As a teenager I was a voracious reader, and that didn't help! I remember a quote that I've not been able to track down since, but I think it was Kant who asked a question along these lines: why should people go off and kill others just because someone comes through town in a uniform, beating a stick on a drum?

My skepticism about obedience only increased when I read the collection of articles in War: The Anthropology of Armed Conflict and Aggression, (see brief excerpt here). This book revealed the zoological realities behind our behaviors and our pretensions. All of the elaborate social and political mechanisms we've build up to organize, conduct, and pay for warfare, recruit soldiers, and justify their actions and outcomes, are just extensions of animal behavior.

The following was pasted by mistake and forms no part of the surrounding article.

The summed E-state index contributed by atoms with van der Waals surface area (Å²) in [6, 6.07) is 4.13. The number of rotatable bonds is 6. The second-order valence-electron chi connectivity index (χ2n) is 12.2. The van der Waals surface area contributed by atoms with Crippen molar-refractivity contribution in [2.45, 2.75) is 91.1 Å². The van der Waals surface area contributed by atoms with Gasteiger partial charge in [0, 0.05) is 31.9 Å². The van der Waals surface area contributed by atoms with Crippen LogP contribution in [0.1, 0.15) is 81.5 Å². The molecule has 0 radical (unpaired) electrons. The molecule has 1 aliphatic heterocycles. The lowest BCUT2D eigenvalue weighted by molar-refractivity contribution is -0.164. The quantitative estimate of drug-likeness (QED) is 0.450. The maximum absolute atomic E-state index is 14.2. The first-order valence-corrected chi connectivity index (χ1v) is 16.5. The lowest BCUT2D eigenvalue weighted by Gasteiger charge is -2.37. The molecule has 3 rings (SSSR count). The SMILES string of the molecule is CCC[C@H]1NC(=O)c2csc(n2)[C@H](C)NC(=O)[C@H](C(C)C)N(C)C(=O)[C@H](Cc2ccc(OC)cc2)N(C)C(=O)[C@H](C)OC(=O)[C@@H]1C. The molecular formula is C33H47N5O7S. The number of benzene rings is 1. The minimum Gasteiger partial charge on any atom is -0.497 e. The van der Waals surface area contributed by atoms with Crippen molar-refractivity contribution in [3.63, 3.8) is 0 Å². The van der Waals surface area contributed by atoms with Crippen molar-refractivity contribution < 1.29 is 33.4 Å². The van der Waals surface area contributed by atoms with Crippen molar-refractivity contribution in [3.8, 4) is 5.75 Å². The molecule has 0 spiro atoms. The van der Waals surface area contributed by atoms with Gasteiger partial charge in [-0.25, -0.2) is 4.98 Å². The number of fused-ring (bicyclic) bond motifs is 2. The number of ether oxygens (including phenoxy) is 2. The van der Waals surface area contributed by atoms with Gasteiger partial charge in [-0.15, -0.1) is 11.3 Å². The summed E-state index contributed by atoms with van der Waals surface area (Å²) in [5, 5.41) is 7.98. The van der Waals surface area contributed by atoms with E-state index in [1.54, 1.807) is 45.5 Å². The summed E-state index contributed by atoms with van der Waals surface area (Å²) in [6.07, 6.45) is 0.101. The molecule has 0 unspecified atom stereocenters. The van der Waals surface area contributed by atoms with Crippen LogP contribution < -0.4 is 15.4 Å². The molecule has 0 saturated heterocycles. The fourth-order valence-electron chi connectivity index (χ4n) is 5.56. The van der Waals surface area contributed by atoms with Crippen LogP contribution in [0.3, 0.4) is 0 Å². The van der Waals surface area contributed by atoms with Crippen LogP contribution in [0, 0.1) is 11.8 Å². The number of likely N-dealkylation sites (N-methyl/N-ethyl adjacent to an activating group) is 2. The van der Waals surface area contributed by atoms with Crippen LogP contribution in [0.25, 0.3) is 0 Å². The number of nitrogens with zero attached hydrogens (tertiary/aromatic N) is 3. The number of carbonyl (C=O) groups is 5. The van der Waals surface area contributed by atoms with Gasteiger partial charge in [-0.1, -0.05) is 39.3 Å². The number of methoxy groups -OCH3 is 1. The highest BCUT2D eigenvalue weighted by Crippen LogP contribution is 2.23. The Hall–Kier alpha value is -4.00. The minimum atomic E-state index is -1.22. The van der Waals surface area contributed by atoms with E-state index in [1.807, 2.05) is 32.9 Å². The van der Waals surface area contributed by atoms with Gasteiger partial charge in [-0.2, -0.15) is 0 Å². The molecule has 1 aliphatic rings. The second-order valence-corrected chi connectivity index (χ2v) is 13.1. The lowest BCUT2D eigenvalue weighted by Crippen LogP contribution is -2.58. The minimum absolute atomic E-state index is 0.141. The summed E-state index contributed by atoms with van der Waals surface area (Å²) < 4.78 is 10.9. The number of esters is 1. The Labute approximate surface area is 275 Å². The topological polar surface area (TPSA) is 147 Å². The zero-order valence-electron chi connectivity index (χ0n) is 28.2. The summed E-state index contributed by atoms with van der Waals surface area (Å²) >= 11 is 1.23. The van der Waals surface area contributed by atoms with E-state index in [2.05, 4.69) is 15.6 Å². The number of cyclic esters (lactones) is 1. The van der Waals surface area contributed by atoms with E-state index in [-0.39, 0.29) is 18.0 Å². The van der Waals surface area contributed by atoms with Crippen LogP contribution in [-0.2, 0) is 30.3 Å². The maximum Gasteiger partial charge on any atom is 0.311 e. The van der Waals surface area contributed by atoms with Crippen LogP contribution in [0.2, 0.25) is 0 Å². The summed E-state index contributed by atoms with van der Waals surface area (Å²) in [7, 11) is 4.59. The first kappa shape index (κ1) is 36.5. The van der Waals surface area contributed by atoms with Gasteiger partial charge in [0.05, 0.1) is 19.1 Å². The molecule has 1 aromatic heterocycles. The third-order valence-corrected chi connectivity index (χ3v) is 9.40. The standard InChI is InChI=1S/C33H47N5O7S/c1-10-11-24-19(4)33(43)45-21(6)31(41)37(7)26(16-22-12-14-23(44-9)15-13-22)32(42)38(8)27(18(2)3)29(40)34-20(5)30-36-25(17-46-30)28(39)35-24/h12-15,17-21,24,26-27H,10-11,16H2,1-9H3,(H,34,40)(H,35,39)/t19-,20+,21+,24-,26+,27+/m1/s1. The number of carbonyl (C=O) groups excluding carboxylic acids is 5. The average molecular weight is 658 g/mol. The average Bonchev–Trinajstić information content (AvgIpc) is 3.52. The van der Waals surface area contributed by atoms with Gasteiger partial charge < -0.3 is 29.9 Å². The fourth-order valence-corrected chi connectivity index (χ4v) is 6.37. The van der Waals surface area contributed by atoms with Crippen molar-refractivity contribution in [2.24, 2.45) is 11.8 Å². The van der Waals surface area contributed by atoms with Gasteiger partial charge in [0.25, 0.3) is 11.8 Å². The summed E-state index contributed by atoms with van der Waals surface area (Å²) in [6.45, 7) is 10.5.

It seemed to me, a brand new Christian at age 21, that the obvious response was to demolish all this pretension by directing people's attention to the Biblical vision of peace and the Savior who mobilizes us into the Lamb's war. No longer do we need to fear and mobilize against each other. Instead of obeying, we should be evangelizing.

As idealistic as I was, I hadn't taken total leave of common sense. It made sense to obey leaders, traditions, and established patterns that we trust to make our lives better and to reduce unnecessary conflict. When the police department threatened to take away my surviving sister from my parents, I realized that the family-disrupting power they were asserting was in the defense of her own interests. I trusted them -- and when I offered to take my sister to a healthier situation in Canada, they trusted me and dropped the legal processes.